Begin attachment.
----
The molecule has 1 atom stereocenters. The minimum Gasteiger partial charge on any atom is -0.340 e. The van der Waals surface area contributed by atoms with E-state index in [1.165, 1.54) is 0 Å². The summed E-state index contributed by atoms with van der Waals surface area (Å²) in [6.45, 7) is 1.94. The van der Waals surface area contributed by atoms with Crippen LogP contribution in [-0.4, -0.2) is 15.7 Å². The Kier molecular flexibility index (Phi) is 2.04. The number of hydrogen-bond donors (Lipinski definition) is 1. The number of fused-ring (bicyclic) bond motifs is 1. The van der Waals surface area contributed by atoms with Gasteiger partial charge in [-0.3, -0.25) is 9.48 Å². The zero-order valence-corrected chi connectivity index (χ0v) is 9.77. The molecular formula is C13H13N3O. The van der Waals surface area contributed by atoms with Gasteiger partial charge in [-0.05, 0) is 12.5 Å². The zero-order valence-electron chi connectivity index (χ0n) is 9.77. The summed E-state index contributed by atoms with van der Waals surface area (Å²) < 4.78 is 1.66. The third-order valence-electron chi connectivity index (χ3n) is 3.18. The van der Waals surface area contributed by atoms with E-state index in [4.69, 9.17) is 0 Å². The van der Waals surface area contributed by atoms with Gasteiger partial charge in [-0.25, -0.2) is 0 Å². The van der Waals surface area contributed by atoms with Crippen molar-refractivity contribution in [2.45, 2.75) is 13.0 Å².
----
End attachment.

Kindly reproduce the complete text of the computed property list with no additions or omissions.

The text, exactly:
The molecule has 1 atom stereocenters. The minimum Gasteiger partial charge on any atom is -0.340 e. The van der Waals surface area contributed by atoms with E-state index in [1.165, 1.54) is 0 Å². The summed E-state index contributed by atoms with van der Waals surface area (Å²) in [6.45, 7) is 1.94. The van der Waals surface area contributed by atoms with Crippen LogP contribution in [-0.4, -0.2) is 15.7 Å². The Kier molecular flexibility index (Phi) is 2.04. The number of hydrogen-bond donors (Lipinski definition) is 1. The number of fused-ring (bicyclic) bond motifs is 1. The van der Waals surface area contributed by atoms with Gasteiger partial charge in [-0.3, -0.25) is 9.48 Å². The zero-order valence-corrected chi connectivity index (χ0v) is 9.77. The molecular formula is C13H13N3O. The van der Waals surface area contributed by atoms with Gasteiger partial charge in [-0.05, 0) is 12.5 Å². The zero-order valence-electron chi connectivity index (χ0n) is 9.77. The summed E-state index contributed by atoms with van der Waals surface area (Å²) < 4.78 is 1.66. The third-order valence-electron chi connectivity index (χ3n) is 3.18. The van der Waals surface area contributed by atoms with E-state index in [4.69, 9.17) is 0 Å². The van der Waals surface area contributed by atoms with Gasteiger partial charge in [-0.25, -0.2) is 0 Å². The van der Waals surface area contributed by atoms with Crippen molar-refractivity contribution in [2.45, 2.75) is 13.0 Å².